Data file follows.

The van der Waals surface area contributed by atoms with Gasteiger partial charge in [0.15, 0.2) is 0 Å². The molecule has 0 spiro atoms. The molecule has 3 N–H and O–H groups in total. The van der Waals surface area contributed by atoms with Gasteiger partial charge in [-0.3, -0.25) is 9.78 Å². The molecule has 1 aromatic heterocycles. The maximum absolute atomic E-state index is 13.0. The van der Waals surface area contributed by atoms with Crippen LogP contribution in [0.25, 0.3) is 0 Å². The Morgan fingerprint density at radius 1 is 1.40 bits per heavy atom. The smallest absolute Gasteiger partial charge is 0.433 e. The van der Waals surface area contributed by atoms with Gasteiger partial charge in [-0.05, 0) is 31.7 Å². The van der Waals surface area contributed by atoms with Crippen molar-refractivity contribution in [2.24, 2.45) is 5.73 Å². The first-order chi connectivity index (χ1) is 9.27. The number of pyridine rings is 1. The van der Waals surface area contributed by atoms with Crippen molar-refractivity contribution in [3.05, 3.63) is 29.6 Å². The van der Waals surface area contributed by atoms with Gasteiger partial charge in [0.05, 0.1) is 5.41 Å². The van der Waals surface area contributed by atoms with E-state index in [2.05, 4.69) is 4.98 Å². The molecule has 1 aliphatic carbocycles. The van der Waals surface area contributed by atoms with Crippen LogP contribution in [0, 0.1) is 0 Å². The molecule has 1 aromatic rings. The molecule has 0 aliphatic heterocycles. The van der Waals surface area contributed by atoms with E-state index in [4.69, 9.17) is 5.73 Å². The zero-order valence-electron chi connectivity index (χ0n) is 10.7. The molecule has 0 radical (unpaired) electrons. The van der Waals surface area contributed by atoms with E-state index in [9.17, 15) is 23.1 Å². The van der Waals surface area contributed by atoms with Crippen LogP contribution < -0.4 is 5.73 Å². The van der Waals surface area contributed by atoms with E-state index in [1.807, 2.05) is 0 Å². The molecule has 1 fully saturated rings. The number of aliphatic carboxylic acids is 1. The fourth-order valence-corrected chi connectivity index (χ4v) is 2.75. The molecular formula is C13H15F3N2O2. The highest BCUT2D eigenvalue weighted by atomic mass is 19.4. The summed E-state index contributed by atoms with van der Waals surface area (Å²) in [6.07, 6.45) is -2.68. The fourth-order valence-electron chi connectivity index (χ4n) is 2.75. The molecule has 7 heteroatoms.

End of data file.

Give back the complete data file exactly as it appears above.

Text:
The van der Waals surface area contributed by atoms with Gasteiger partial charge in [0.15, 0.2) is 0 Å². The molecule has 0 spiro atoms. The molecule has 3 N–H and O–H groups in total. The van der Waals surface area contributed by atoms with Gasteiger partial charge in [-0.3, -0.25) is 9.78 Å². The molecule has 1 aromatic heterocycles. The maximum absolute atomic E-state index is 13.0. The van der Waals surface area contributed by atoms with Crippen LogP contribution in [0.25, 0.3) is 0 Å². The Morgan fingerprint density at radius 1 is 1.40 bits per heavy atom. The smallest absolute Gasteiger partial charge is 0.433 e. The van der Waals surface area contributed by atoms with Gasteiger partial charge in [-0.05, 0) is 31.7 Å². The van der Waals surface area contributed by atoms with Crippen molar-refractivity contribution in [2.24, 2.45) is 5.73 Å². The first-order chi connectivity index (χ1) is 9.27. The number of pyridine rings is 1. The van der Waals surface area contributed by atoms with Crippen molar-refractivity contribution in [3.05, 3.63) is 29.6 Å². The van der Waals surface area contributed by atoms with Gasteiger partial charge in [0.05, 0.1) is 5.41 Å². The van der Waals surface area contributed by atoms with E-state index in [2.05, 4.69) is 4.98 Å². The molecule has 1 aliphatic carbocycles. The van der Waals surface area contributed by atoms with Crippen LogP contribution in [0, 0.1) is 0 Å². The molecule has 1 aromatic rings. The molecule has 0 aliphatic heterocycles. The van der Waals surface area contributed by atoms with E-state index in [4.69, 9.17) is 5.73 Å². The zero-order valence-electron chi connectivity index (χ0n) is 10.7. The molecule has 0 radical (unpaired) electrons. The van der Waals surface area contributed by atoms with E-state index in [9.17, 15) is 23.1 Å². The van der Waals surface area contributed by atoms with Crippen LogP contribution < -0.4 is 5.73 Å². The van der Waals surface area contributed by atoms with E-state index in [1.807, 2.05) is 0 Å². The molecule has 1 fully saturated rings. The number of aliphatic carboxylic acids is 1. The fourth-order valence-corrected chi connectivity index (χ4v) is 2.75. The molecular formula is C13H15F3N2O2. The highest BCUT2D eigenvalue weighted by atomic mass is 19.4. The summed E-state index contributed by atoms with van der Waals surface area (Å²) in [6.07, 6.45) is -2.68. The fourth-order valence-electron chi connectivity index (χ4n) is 2.75. The molecule has 7 heteroatoms.